Some Highlights: NOAA State of the Climate Report, 2009

Posted on July 29, 2010

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The year 2009 began with a declining La Niña and ended with a strengthening El Niño, which first developed in June. By December, sea surface temperatures were more than 2.0°C above average over large parts of the central and eastern equatorial Pacific.  The transition from La Niña to El Niño strongly influenced many climate conditions, from reduced Atlantic basin hurricane activity to large scale surface and lower atmospheric warmth.

Global average surface and lower-atmosphere temperatures during the last three decades have been progressively warmer than all earlier decades, and the 2000s (2000–09) was the warmest decade in the instrumental record.  This warming has been particularly apparent in the mid- and high-latitude regions of the Northern Hemisphere and includes decadal records in New Zealand, Australia, Canada, Europe, and the Arctic.

Atmospheric greenhouse gas concentrations continued to rise, with CO2 increasing at a rate above the 1978 to 2008 average.

Global upper-ocean heat content for the last several years have reached values consistently higher than for all prior times in the record, demonstrating the dominant role of the oceans in the planet’s energy budget.

Hot spells:

  • Extreme warmth was experienced across large areas of South America, southern Asia, Australia, and New Zealand
  • Australia had its second warmest year on record
  • India experienced its warmest year on record
  • Alaska had its second warmest July on record, behind 2004
  • New Zealand had its warmest August since records began 155 years ago

Cold spells:

  • Severe cold snaps were reported in the UK, China, and the Russian Federation.

Drought affected large parts of southern North America, the Caribbean, South America, and Asia.  China suffered its worst drought in five decades.  India had a record dry June associated with the reduced monsoon.

Heavy rainfall and floods impacted Canada, the United States, Amazonia and southern South America, many countries along the east and west coasts of Africa, and the UK.  The U.S. experienced its wettest October in 115 years and Turkey received its heaviest rainfall over a 48-hr period in 80 years.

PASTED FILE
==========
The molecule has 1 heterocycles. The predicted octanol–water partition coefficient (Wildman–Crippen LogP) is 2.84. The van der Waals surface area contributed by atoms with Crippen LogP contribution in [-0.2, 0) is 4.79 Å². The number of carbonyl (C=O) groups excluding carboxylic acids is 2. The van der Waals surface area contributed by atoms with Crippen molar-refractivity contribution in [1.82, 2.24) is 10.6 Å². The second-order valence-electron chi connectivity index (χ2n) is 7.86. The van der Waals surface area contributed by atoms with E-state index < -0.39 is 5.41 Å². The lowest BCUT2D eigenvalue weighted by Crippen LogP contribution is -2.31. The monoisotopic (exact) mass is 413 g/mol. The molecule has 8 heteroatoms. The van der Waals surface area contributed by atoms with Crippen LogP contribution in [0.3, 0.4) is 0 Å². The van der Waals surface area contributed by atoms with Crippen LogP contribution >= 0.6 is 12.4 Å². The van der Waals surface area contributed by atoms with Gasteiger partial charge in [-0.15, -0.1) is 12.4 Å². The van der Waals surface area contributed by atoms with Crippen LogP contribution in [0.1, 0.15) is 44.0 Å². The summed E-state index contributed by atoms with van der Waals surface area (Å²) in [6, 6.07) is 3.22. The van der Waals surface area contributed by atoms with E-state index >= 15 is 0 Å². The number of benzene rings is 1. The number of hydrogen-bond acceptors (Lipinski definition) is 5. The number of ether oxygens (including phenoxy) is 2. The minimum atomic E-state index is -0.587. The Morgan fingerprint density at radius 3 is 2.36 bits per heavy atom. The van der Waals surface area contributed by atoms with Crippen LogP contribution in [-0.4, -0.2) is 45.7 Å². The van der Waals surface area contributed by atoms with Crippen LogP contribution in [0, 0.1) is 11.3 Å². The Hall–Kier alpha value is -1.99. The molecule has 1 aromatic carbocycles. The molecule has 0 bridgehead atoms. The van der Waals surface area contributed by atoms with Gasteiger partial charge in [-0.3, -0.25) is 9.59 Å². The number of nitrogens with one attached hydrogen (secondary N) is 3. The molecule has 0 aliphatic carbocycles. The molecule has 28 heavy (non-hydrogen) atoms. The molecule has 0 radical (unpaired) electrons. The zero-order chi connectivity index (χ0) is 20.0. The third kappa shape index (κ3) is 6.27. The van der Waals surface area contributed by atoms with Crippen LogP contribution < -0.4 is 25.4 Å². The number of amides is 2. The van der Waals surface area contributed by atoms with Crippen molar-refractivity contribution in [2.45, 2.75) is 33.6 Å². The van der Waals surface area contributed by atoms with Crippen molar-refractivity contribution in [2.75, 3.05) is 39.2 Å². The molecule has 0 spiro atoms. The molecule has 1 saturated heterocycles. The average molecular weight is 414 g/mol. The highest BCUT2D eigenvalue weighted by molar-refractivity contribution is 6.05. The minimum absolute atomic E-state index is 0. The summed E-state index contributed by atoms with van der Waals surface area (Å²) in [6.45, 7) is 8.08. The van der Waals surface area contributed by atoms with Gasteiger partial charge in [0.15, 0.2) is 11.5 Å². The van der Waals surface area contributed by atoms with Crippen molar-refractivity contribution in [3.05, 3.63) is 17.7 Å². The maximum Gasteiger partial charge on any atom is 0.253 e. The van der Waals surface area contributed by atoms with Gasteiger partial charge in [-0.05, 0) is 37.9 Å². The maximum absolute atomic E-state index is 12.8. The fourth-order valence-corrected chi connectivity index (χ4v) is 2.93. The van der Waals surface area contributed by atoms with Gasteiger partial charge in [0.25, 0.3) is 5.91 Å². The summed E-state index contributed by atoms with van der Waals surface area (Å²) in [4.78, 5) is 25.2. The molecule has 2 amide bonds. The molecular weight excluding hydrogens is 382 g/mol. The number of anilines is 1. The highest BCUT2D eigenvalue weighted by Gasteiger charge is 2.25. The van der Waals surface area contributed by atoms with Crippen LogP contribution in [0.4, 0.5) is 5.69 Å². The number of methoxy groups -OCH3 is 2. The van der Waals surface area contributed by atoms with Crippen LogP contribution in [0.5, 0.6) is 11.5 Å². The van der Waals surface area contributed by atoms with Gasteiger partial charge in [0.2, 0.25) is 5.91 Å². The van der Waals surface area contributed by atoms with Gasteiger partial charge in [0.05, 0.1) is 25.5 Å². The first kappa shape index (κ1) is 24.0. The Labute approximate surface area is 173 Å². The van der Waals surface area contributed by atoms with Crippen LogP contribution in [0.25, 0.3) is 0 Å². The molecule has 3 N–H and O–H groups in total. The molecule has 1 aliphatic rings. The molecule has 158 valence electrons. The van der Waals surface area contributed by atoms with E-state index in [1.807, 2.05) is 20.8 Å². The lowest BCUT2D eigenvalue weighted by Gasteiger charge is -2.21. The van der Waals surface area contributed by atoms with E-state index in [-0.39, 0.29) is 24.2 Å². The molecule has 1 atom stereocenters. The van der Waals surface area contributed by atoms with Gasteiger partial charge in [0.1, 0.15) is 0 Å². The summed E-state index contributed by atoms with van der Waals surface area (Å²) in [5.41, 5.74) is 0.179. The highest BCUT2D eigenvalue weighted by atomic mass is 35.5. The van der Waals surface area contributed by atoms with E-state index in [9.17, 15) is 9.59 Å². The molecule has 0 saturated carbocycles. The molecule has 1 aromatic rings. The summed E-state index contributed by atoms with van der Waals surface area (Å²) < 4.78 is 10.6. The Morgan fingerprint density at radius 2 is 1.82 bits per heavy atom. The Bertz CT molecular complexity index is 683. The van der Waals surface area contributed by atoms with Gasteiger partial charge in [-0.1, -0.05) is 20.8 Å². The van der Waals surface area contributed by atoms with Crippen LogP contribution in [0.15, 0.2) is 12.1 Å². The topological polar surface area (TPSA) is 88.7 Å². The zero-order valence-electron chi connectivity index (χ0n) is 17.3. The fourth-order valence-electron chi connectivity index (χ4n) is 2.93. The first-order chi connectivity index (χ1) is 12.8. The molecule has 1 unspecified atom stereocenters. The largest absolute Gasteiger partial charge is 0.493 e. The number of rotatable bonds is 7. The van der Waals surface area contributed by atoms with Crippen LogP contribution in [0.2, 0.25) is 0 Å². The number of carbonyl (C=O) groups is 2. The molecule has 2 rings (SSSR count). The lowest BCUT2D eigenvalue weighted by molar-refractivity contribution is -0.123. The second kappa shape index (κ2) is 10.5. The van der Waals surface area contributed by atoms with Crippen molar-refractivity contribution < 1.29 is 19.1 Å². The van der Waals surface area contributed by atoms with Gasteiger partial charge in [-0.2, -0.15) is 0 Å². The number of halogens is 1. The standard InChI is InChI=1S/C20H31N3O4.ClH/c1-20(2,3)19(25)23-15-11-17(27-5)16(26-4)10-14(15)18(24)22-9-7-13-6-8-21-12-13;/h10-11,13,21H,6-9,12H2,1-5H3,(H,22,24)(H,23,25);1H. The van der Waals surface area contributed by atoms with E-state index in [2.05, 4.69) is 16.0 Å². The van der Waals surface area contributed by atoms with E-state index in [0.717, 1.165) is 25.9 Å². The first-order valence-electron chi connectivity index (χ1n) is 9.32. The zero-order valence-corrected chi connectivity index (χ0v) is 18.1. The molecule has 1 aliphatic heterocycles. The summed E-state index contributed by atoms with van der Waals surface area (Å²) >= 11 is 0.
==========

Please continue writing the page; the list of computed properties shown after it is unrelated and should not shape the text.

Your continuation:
Global tropical cyclone (TC) activity was the lowest since 2005, with six of the seven main hurricane basins (the exception is the Eastern North Pacific) experiencing near-normal or somewhat below-normal tropical cyclone activity.

Despite the relatively mild year for overall hurricane activity, several storms were particularly noteworthy:

  • Typhoon Morakot was the deadliest typhoon on record to hit Taiwan;
  • Cyclone Hamish was the most intense cyclone off Queensland since 1918;
  • the state of Hawaii experienced its first TC since 1992.

The summer minimum ice extent in the Arctic was the third-lowest recorded since 1979.

The 2008/09 boreal snow cover season marked a continuation of relatively shorter snow seasons, due primarily to an early disappearance of snow cover in spring.

Preliminary data indicate a high probability that 2009 will be the 19th consecutive year that glaciers have lost mass.

Below normal precipitation led the 34 widest marine terminating glaciers in Greenland to lose 101 square kilometres ice area in 2009.  The loss rate has been 106 square kilometres per year over the past decade.

Observations show a general increase in permafrost temperatures during the last several decades in Alaska, northwest Canada, Siberia, and Northern Europe.

The High Arctic has been greening-up earlier in the spring and the Low Arctic has been staying green longer in the fall.

The Antarctic Peninsula continues to warm at a rate five times greater than the global average.  There has been significant ice loss along the Antarctic Peninsula in the last decade.  Antarctic sea ice extent was near normal to modestly above normal for the majority of 2009, with marked regional contrasts within the record.  The 2008/09 Antarctic-wide austral summer snowmelt was the lowest in the 30-year history.

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Report cited as:

Arndt, D. S., M. O. Baringer, and M. R. Johnson, Eds., 2010: State of the Climate in 2009. Bull. Amer. Meteor. Soc., 91 (6), S1–S224.

May be found at:

http://www.ncdc.noaa.gov/bams-state-of-the-climate/2009.php

Posted in: climate change